Gordon seeks Senate probe on ‘drug deaths’ under police watch
After wrapping up the Senate probe on the alleged extrajudicial killings in the country, Senator Richard Gordon is now seeking another inquiry, this time, on the reported drug-related killings by the police.
Gordon is chair of the Senate committee on justice and human rights, which is set to release a report on its investigation on the alleged rise in extrajudicial killings under the present administration.
But even before he could release the committee report, the senator filed Senate Resolution No 226, directing the appropriate committee in the Senate to look into the recent drug-related killings by the police “during police operations, under police custody and outside legitimate police duty.”
The resolution cited the Philippine National Police’s (PNP) report that from July 1 to October 11, 2016, there have been 4,248 drug-related killings by the police — 2,682 have been identified as due to police operations and 1,566 as deaths under investigation.
“The most common reason cited for these deaths involves a situation wherein the person being arrested is able to disarm the police officer which thereafter results in a shootout with the police, more popularly known in the vernacular as ‘nanlaban’,” it said.
The resolution also noted that the two mayors — Samsudin Dimaukom of Datu Saudi Ampatuan and Rolando Espinosa of Albuera, Leyte — who were included in the “narco-list” publicly released by President Rodrigo Duterte, had been killed in separate police operations.
Dimaukom and nine others were reportedly killed in an alleged firefight with police in a checkpoint in Barangay Bulatukan, Makilala, North Cotabato last October 28 while Espinosa and inmate Raul Yap were also killed during an alleged shootout in the Baybay City, Leyte Provincial Jail while reportedly being served a search warrant by the PNP Crime Investigation and Detection Group (CIDG), Region 8 last November 5.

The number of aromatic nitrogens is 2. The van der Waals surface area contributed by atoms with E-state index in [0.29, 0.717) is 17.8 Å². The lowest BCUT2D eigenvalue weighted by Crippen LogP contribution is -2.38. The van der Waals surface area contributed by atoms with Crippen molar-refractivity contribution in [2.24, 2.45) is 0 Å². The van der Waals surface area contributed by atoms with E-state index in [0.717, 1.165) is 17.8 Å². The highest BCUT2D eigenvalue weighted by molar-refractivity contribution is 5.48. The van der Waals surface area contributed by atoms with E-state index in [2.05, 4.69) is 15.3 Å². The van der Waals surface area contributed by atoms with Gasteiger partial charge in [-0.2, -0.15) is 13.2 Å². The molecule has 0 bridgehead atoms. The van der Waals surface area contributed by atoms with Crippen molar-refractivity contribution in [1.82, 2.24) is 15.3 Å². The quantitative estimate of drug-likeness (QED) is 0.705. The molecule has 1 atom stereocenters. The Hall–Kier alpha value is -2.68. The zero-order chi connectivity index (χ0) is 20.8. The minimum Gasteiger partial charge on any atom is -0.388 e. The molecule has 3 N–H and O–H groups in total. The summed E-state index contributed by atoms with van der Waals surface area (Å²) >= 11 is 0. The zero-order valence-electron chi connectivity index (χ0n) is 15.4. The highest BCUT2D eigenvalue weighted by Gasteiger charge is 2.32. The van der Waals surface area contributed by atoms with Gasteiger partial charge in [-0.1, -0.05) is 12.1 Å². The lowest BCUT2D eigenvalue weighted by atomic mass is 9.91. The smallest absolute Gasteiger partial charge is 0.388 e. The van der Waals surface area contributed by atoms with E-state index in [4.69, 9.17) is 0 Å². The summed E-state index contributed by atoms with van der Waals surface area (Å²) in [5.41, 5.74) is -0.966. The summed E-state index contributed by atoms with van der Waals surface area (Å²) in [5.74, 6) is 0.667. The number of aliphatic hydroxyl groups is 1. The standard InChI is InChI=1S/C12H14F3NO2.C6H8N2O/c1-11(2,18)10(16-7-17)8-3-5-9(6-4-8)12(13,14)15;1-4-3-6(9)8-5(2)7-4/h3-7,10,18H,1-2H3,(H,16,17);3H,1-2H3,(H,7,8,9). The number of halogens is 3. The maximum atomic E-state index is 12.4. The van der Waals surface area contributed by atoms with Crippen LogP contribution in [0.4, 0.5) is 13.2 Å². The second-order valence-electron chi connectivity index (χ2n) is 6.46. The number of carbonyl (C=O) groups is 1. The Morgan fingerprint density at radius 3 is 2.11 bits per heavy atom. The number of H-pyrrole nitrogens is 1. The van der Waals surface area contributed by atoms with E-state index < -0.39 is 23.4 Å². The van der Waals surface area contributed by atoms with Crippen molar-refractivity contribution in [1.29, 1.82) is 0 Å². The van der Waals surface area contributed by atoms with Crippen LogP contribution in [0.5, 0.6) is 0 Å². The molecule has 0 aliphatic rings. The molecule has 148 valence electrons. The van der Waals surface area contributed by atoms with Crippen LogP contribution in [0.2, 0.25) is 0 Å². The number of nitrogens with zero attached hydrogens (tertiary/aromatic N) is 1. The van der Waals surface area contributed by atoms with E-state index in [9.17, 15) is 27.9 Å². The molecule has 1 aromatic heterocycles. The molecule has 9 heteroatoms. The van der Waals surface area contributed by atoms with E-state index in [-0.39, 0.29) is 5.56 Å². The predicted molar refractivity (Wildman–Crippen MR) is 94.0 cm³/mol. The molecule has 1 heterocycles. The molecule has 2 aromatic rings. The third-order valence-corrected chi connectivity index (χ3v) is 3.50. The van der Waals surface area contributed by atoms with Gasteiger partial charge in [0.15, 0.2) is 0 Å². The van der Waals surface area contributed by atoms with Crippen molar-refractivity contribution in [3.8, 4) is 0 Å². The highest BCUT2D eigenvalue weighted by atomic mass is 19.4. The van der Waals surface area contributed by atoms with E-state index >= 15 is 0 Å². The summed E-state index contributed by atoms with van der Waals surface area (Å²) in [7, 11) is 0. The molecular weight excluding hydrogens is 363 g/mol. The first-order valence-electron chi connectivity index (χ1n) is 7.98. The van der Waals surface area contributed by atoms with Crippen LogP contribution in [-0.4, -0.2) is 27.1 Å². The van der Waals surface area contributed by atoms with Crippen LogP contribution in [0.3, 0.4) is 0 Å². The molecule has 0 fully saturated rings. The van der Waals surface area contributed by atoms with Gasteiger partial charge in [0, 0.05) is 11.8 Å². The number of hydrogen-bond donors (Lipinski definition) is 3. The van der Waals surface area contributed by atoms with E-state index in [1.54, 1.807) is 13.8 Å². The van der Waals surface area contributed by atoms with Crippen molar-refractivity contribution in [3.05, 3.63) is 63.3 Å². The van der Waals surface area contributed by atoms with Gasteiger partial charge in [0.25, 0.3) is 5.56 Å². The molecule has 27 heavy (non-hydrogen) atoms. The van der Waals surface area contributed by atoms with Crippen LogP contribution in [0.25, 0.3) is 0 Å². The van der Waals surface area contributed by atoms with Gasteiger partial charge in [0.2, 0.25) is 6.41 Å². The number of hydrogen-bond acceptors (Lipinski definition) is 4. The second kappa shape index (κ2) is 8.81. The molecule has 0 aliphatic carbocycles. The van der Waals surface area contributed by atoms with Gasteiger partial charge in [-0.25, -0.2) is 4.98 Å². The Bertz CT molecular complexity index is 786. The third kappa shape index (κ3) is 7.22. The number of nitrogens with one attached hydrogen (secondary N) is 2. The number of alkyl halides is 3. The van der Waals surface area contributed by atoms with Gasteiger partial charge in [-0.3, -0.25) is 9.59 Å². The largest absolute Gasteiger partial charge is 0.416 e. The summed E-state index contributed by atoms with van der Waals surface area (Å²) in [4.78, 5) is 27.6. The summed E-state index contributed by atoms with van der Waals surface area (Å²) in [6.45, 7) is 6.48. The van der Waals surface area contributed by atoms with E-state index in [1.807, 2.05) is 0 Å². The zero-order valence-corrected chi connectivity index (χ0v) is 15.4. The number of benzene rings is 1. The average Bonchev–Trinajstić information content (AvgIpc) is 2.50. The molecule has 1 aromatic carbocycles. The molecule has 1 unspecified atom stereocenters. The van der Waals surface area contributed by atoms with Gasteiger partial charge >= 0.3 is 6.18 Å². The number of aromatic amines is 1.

The resolution also cited other incidents “wherein police officers appear to have killed outside legitimate police duty” such as case of Mark Anthony Culata of Cavite and Zenaida Luz of Oriental Mindoro, among others.
Cuiata, an overseas Filipino worker, was reportedly last seen being stopped by police officers in a police checkpoint in Tanza, Cavite before his body was found with several gunshot wounds and a cardboard labeled “pusher ako” beside his body. Luz, the regional head of the Citizens Crime Watch, on the other hand, was allegedly shot and killed by Senior Insp. Magdaleno Pimentel, Jr. and Insp. Markson Almeranez outside her house in Barangay Maligaya, Gloria, Oriental Mindoro.
“The cases of Dimaukom, Espinosa, Culata, and Luz, among others, are a dagger in the heart of the criminal justice system as it appears that even those who are in the custody of the law are no longer safe,” Gordon said in the resolution.
“The apparent lack of security and the divided, if not, disputing actions of law enforcement agencies are a slap on the face of the rule of law, signaling a regress to a more desperate system of law without due process –a ‘take no prisoners’ approach in criminal justice.”
“This approach creates an atmosphere of intimidation and fear which puts the public in danger since they can be conditioned to ‘take the law in their own hands’ to defend themselves,” he added.
Gordon said the “serious” questions on the apparent irregularity in police operations must be investigated and clarified “if only to allay the fear of the public that legal processes are already being used as a subterfuge for summary killings to liquidate or neutralize persons allegedly involved in crimes, especially illegal drugs.” CDG